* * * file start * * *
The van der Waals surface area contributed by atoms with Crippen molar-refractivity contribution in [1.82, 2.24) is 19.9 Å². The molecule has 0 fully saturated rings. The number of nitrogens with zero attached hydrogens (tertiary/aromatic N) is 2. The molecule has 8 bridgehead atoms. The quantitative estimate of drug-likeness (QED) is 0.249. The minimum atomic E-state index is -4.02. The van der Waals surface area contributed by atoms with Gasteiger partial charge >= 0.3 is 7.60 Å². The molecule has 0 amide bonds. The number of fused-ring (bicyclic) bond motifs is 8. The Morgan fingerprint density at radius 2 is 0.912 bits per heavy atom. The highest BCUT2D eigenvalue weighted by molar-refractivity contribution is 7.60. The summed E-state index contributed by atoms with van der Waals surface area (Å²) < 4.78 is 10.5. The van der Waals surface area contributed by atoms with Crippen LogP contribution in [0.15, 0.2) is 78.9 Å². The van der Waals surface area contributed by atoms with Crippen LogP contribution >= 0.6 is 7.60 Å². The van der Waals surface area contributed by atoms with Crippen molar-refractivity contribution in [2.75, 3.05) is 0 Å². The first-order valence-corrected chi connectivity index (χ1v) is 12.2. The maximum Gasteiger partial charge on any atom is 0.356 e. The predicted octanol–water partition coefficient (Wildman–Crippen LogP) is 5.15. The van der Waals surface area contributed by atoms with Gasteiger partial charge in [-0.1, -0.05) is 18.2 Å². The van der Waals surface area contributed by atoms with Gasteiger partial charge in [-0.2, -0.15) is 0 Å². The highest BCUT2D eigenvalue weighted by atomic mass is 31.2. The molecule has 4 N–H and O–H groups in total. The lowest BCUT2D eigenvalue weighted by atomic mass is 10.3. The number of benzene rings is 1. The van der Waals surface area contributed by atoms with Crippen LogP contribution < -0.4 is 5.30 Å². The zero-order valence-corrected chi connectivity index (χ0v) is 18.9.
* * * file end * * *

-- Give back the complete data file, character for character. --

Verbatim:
The van der Waals surface area contributed by atoms with Crippen molar-refractivity contribution in [1.82, 2.24) is 19.9 Å². The molecule has 0 fully saturated rings. The number of nitrogens with zero attached hydrogens (tertiary/aromatic N) is 2. The molecule has 8 bridgehead atoms. The quantitative estimate of drug-likeness (QED) is 0.249. The minimum atomic E-state index is -4.02. The van der Waals surface area contributed by atoms with Gasteiger partial charge >= 0.3 is 7.60 Å². The molecule has 0 amide bonds. The number of fused-ring (bicyclic) bond motifs is 8. The Morgan fingerprint density at radius 2 is 0.912 bits per heavy atom. The highest BCUT2D eigenvalue weighted by molar-refractivity contribution is 7.60. The summed E-state index contributed by atoms with van der Waals surface area (Å²) < 4.78 is 10.5. The van der Waals surface area contributed by atoms with Crippen LogP contribution in [0.15, 0.2) is 78.9 Å². The van der Waals surface area contributed by atoms with Crippen LogP contribution >= 0.6 is 7.60 Å². The van der Waals surface area contributed by atoms with Crippen molar-refractivity contribution in [2.75, 3.05) is 0 Å². The first-order valence-corrected chi connectivity index (χ1v) is 12.2. The maximum Gasteiger partial charge on any atom is 0.356 e. The predicted octanol–water partition coefficient (Wildman–Crippen LogP) is 5.15. The van der Waals surface area contributed by atoms with Gasteiger partial charge in [-0.1, -0.05) is 18.2 Å². The van der Waals surface area contributed by atoms with Gasteiger partial charge in [-0.2, -0.15) is 0 Å². The highest BCUT2D eigenvalue weighted by atomic mass is 31.2. The molecule has 4 N–H and O–H groups in total. The lowest BCUT2D eigenvalue weighted by atomic mass is 10.3. The number of benzene rings is 1. The van der Waals surface area contributed by atoms with Crippen LogP contribution < -0.4 is 5.30 Å². The zero-order valence-corrected chi connectivity index (χ0v) is 18.9.